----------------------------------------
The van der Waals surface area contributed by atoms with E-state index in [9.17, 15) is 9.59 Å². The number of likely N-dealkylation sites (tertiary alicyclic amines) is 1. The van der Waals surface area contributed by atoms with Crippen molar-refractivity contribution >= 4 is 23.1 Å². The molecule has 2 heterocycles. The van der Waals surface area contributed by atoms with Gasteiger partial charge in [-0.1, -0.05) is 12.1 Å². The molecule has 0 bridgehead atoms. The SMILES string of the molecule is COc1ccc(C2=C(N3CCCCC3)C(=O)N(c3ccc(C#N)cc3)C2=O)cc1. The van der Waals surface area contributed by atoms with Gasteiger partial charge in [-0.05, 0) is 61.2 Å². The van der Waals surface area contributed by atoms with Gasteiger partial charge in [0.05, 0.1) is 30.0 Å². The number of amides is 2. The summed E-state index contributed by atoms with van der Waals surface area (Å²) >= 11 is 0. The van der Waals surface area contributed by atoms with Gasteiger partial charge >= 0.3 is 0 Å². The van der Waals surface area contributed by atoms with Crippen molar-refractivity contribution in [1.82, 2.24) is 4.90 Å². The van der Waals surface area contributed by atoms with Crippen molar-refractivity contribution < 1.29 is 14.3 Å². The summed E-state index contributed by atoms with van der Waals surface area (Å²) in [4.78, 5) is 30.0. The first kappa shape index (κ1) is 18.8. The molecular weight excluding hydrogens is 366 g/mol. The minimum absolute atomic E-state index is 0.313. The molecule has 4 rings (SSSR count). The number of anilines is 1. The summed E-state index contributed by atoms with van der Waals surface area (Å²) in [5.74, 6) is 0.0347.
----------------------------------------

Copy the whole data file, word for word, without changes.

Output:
The van der Waals surface area contributed by atoms with E-state index in [9.17, 15) is 9.59 Å². The number of likely N-dealkylation sites (tertiary alicyclic amines) is 1. The van der Waals surface area contributed by atoms with Crippen molar-refractivity contribution >= 4 is 23.1 Å². The molecule has 2 heterocycles. The van der Waals surface area contributed by atoms with Gasteiger partial charge in [-0.1, -0.05) is 12.1 Å². The molecule has 0 bridgehead atoms. The SMILES string of the molecule is COc1ccc(C2=C(N3CCCCC3)C(=O)N(c3ccc(C#N)cc3)C2=O)cc1. The van der Waals surface area contributed by atoms with Gasteiger partial charge in [-0.05, 0) is 61.2 Å². The van der Waals surface area contributed by atoms with Gasteiger partial charge in [0.05, 0.1) is 30.0 Å². The number of amides is 2. The summed E-state index contributed by atoms with van der Waals surface area (Å²) >= 11 is 0. The van der Waals surface area contributed by atoms with Gasteiger partial charge >= 0.3 is 0 Å². The van der Waals surface area contributed by atoms with Crippen molar-refractivity contribution in [1.82, 2.24) is 4.90 Å². The van der Waals surface area contributed by atoms with Crippen molar-refractivity contribution < 1.29 is 14.3 Å². The summed E-state index contributed by atoms with van der Waals surface area (Å²) in [4.78, 5) is 30.0. The first kappa shape index (κ1) is 18.8. The molecular weight excluding hydrogens is 366 g/mol. The minimum absolute atomic E-state index is 0.313. The molecule has 4 rings (SSSR count). The number of anilines is 1. The summed E-state index contributed by atoms with van der Waals surface area (Å²) in [5.74, 6) is 0.0347.